The city finally reached a size of about 800,000 square meters within its walls. Beneath the foundations of a Byzantine church that was built in Jerash in AD 530 there was discovered a mosaic floor with ancient Greek and Hebrew-Aramaic inscriptions. The presence of the Hebrew-Aramaic script has led scholars to think that the place was formerly a synagogue, before being converted into a church. Jerash was invaded by Persian Sassanids in AD 614. Few years later, the Byzantine army was defeated in the battle of the Yarmouk river by the invading Muslim forces and these territories became part of the Rashidun Caliphate.
Early Muslim period
The city flourished during the Umayyad Caliphate. It had numerous shops and issued coins with the mint named "Jerash" in Arabic. It was also a center for ceramic manufacture; moulded ceramic lamps had Arabic inscriptions that showed the potter's name and Jerash as the place of manufacture. The large mosque and several churches that continued to be used as places of worship, indicated that during the Umayyad period Jerash had a sizable Muslim community that co-existed with the Christians. In CE 749, a devastating earthquake destroyed much of Jerash and its surroundings.
In the early 12th century a fortress was built by a garrison stationed in the area by the Zahir ad-Din Toghtekin, atabeg of Damascus. Baldwin II, King of Jerusalem, captured and burned the fortress in 1121–1122 CE. Although the site of the fortification has often been identified with the ruins of the temple of Artemis, there is no evidence of the creation of a fortification in the temple in the 12th century. The location of this fort is probably to be found at the highest point of the city walls, in the north-eastern hills.
Mid to Late Muslim period
Small settlements continued in Jerash during the Mamluk Sultanate, and Ottoman periods. This occurred particularly in the Northwest Quarter and around the Temple of Zeus, where several Middle Islamic/Mamluk domestic structures have now been excavated.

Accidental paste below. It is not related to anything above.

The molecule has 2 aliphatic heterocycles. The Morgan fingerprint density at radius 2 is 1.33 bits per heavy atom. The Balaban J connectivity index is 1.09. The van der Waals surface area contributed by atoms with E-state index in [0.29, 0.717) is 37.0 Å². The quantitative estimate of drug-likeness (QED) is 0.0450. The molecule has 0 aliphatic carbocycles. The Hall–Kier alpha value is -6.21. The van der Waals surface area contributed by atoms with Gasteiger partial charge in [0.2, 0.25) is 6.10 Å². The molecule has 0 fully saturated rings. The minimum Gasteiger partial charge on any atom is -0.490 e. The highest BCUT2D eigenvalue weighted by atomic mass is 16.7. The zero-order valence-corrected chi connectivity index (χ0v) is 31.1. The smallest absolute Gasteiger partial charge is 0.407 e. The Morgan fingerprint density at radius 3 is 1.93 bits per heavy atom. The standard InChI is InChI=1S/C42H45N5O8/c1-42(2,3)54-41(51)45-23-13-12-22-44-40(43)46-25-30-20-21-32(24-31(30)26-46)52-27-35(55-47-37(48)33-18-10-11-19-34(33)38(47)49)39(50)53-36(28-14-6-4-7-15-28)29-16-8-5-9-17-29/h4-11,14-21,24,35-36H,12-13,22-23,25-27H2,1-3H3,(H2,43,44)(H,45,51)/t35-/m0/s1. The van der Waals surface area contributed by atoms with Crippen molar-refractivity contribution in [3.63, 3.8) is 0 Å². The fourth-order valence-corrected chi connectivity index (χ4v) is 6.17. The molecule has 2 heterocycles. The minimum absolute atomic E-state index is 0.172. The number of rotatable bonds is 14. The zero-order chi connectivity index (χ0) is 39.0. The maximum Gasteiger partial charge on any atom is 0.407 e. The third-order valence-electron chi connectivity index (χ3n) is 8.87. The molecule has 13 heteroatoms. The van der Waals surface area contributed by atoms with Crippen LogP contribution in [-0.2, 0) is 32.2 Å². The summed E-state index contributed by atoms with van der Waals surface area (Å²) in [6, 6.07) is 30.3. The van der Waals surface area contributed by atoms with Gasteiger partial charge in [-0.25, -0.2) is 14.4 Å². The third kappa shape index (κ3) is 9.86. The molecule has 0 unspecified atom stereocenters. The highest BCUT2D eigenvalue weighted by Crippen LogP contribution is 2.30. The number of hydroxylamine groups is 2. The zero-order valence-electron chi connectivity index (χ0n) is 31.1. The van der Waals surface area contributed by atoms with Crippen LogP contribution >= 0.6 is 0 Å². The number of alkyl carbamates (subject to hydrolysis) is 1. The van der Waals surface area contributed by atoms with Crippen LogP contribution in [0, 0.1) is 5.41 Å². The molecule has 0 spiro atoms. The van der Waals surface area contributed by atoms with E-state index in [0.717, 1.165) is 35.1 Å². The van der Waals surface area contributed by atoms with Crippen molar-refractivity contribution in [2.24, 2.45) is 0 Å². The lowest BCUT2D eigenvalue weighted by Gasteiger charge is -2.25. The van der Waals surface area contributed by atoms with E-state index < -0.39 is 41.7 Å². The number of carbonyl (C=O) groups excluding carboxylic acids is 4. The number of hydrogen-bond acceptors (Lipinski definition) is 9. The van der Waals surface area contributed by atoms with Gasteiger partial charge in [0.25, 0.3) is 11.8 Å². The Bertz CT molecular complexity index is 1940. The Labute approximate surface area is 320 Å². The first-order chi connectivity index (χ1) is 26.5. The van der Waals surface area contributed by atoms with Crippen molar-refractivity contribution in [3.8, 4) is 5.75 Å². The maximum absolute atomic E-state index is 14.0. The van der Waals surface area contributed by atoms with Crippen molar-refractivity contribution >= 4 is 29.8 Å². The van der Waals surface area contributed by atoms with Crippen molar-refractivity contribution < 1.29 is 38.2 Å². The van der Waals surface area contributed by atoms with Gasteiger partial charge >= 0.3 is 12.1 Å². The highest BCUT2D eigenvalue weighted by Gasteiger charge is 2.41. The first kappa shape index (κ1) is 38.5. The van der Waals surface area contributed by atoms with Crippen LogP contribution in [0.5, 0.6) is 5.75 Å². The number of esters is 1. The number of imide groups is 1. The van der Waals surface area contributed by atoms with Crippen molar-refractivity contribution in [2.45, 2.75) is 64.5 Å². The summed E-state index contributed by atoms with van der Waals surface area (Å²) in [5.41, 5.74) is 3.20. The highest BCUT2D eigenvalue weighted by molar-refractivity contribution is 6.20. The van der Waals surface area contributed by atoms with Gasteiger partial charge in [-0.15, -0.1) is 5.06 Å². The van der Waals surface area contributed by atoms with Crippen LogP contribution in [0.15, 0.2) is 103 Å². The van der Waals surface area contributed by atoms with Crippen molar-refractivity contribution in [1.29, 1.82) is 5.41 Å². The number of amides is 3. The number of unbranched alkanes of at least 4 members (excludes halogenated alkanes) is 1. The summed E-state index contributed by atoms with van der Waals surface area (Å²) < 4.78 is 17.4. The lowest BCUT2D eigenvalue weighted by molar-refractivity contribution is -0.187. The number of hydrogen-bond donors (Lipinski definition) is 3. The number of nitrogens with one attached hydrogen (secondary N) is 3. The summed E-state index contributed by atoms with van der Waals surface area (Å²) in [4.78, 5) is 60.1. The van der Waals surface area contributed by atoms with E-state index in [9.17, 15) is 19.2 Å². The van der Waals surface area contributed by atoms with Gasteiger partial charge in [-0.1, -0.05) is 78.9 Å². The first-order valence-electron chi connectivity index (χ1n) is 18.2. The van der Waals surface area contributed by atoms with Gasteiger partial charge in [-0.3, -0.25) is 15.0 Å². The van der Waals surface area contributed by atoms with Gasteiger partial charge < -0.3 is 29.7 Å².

In 1596, during the Ottoman era, Jerash was noted in the census as Jaras, being located in the nahiya of Bani Ilwan in the liwa of Ajloun. It had a population of 12 Muslim households. They paid a fixed tax-rate of 25% on various agricultural products, including wheat, barley, olive trees/fruit trees, goats and beehives, in addition to occasional revenues and a press for olive oil/grape syrup; a total of 6,000 akçe.
In 1838 Jerash was noted as a ruin.
|Climate data for Jerash, Jordan (648M)|
|Average high °C (°F)||12.9
|Average low °C (°F)||4.1
|Average precipitation mm (inches)||92
|Source: climate Data|
One of the first to explore the site of Jerash in the 19th century was Prince Abamelek. Excavation and restoration of Jerash has been almost continuous since the 1920s.
Remains in the Greco-Roman Gerasa include:
- The unique oval plaza, which is surrounded by a fine Ionic colonnade
- The two large sanctuaries dedicated to Artemis and Zeus with their well preserved temples
- Two theatres (the South Theatre and the North Theatre)
- The long colonnaded street or cardo and its side streets or decumani
- The two tetrapyla of Jerash, one at the intersection of northern-decumanus and cardo maximus and the other at the intersection of southern-Decumanus and cardo maximus
- The Hadrian's Arch
- The circus/hippodrome
- Two major thermae (communal baths complexes)
- A large nymphaeum fed by an aqueduct
- A beautiful macellum or porticoed market
- A trapezoidal plaza delimited by two open-exedra buildings
- An almost complete circuit of city walls
- Two large bridges across the nearby river
- An extramural sanctuary with large pools and a small theatre.
Most of these monuments were built by donations of the city's wealthy citizens. The south theatre has a focus in the centre of the pit in front of the stage, marked by a distinct stone, and from which normal speaking can be heard easily throughout the auditorium. In 2018, at least 14 marble sculptures were discovered in the excavation of the Eastern Baths of Gerasa, including images of Aphrodite and Zeus.
Late Roman and Early Byzantine period
A large Christian community lived in Jerash. A large cathedral was built in the city in the 4th century, the first of at least 14 churches built between the 4th and the 7th-century, many with superb mosaic floors. The supposed sawmill of Gerasa is well described in the Visitors Centre. The use of water power to saw wood or stone is well known in the Roman world: the invention occurred in the 3rd century BC. They converted the rotary movement from the mill into a linear motion using a crankshaft; good examples are known also from Hierapolis and Ephesus.
Early Muslim period
- Umayyad Mosques
- Umayyad Houses
- Jarash, view of archaeological site from south west